Mobilising social science for humanitarian action – Launch of online platform

8 February 2017

Launched today is the Social Science in Humanitarian Action: A Communication for Development Platform. This platform, developed in partnership between the Institute of Development Studies (IDS) and UNICEF with support from Anthrologica, is an online resource which aims to establish networks of social scientists to rapidly provide insight and advice to emergency responses. 

Students make their way to school after heavy floods in Bangladesh, 2014

Bringing social science expertise to humanitarian emergencies 

‘As the World Humanitarian Summit in Istanbul in 2016 recognised, more than 130 million people around the world now need humanitarian assistance in order to survive. Effective humanitarian action is a global priority as never before’, said Melissa Leach, IDS Director

‘We live in an age when, tragically, humanitarian emergencies are multiplying. Whether linked to health, disease and pandemics; to environmental disasters and climate change, or to conflict, political violence and refugee movements, the scale of human suffering is now greater than at any time since the Second World War’. 

The aim of the platform to bring social science knowledge in real-time into the heart of responses to humanitarian emergencies, and enabling them to be more sensitive to conditions on the ground and to the perspectives of affected communities, and thus more effective overall. Through accessible helpdesk responses, briefings and syntheses, it aims to provide the information humanitarian actors and agencies need when, how and in forms that suit them.

"This platform builds upon the World Health Summit commitment to strengthening participation and engagement with affected populations. It is an important tool that will allow UNICEF’s in-country response to be better tuned into community realities and to put communities at the core of our response” said Manuel Fontaine, Director, Emergency Operations, UNICEF New York.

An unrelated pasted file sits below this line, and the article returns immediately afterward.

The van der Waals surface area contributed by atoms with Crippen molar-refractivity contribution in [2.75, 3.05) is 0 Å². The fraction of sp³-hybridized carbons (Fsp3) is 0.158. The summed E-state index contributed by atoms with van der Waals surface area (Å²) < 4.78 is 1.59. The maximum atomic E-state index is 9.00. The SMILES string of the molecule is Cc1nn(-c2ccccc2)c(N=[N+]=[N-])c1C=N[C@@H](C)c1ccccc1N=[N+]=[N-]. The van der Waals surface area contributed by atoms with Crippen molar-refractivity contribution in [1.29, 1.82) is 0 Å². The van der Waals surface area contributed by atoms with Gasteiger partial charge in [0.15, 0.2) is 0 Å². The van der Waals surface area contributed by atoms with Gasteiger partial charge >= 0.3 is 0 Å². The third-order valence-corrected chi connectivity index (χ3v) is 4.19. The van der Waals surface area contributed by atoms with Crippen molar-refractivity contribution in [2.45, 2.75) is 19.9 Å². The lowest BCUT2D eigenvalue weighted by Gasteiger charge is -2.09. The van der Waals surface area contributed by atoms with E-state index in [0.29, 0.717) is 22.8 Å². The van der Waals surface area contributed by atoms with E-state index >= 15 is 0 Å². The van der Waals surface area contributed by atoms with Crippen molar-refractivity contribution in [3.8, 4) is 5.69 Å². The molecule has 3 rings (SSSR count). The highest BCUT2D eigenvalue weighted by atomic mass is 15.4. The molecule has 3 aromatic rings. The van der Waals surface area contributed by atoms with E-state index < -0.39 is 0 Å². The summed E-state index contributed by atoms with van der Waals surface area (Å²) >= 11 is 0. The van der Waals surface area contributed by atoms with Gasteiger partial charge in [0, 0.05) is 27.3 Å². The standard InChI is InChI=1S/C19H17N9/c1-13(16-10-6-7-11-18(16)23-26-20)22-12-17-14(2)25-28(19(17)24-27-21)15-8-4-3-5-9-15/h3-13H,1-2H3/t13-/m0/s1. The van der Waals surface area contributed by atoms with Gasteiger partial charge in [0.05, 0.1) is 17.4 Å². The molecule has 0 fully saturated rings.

Lessons learnt from the Ebola epidemic

The lessons from the Ebola outbreak response in 2014-2015, underscored the critical need to understand deeper community dynamics and cultural practices and the greater attention needed to engage communities in planning and managing a humanitarian response. Similar lessons are being shared from experiences in dealing with other types of emergencies - be it protracted conflict or natural hazards. “It’s essential to listen to affected families, understand local practices and customs and provide contextualized advice for practical solutions,” said Ted Chaiban, Director of Programmes, UNICEF New York.

In response to the Ebola epidemic, IDS and partners showed how valuable a social science perspective can be, in a field dominated by medics and virologists and other natural scientists. IDS researchers and partners saw early on that the Ebola crisis was more than a medical emergency. The Ebola Response Anthropology Platform (ERAP) was a unique and timely initiative created in 2014 that delivered rapid, real-time advice to policy and practice around the unprecedented social and cultural challenges that the unfolding Ebola crisis posed.

ERAP was borne out of an urgent need for agencies to shape their response to the Ebola crisis with respect and understanding of social and cultural practices and structures in the affected areas. 

The Social Science in Humanitarian Action Platform builds upon the lessons learnt from the humanitarian response during the Ebola outbreak. This platform will take the experience from successful implementation of ERAP and help connect with and build south-south network of expertise in these fields and provide ability to rapidly surge in case of a large scale humanitarian crisis. 

It will also create a vital space that will enable the international community to have ready access to knowledge and evidence on community realities that can help preparedness of and response to humanitarian situations. 

To join the network of experts, find out more or to send contributions, please email info@socialscienceinaction.org

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Photo credit: © UNICEF/UNI170476/Paul